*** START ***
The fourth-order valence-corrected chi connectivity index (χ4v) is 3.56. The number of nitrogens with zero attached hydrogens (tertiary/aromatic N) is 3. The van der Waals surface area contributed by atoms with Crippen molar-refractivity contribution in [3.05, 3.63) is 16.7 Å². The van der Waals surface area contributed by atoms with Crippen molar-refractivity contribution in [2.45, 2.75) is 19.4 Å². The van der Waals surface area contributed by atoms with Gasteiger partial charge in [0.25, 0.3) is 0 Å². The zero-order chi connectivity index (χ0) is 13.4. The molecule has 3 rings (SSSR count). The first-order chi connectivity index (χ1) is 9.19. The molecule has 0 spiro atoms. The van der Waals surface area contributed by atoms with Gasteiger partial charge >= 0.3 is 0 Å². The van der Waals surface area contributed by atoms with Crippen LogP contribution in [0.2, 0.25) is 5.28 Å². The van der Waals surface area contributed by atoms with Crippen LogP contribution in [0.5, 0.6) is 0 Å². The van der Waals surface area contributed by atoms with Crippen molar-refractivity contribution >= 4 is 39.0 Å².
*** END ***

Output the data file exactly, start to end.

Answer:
The fourth-order valence-corrected chi connectivity index (χ4v) is 3.56. The number of nitrogens with zero attached hydrogens (tertiary/aromatic N) is 3. The van der Waals surface area contributed by atoms with Crippen molar-refractivity contribution in [3.05, 3.63) is 16.7 Å². The van der Waals surface area contributed by atoms with Crippen molar-refractivity contribution in [2.45, 2.75) is 19.4 Å². The van der Waals surface area contributed by atoms with Gasteiger partial charge in [0.25, 0.3) is 0 Å². The zero-order chi connectivity index (χ0) is 13.4. The molecule has 3 rings (SSSR count). The first-order chi connectivity index (χ1) is 9.19. The molecule has 0 spiro atoms. The van der Waals surface area contributed by atoms with Gasteiger partial charge >= 0.3 is 0 Å². The van der Waals surface area contributed by atoms with Crippen LogP contribution in [0.2, 0.25) is 5.28 Å². The van der Waals surface area contributed by atoms with Crippen LogP contribution in [0.5, 0.6) is 0 Å². The van der Waals surface area contributed by atoms with Crippen molar-refractivity contribution >= 4 is 39.0 Å².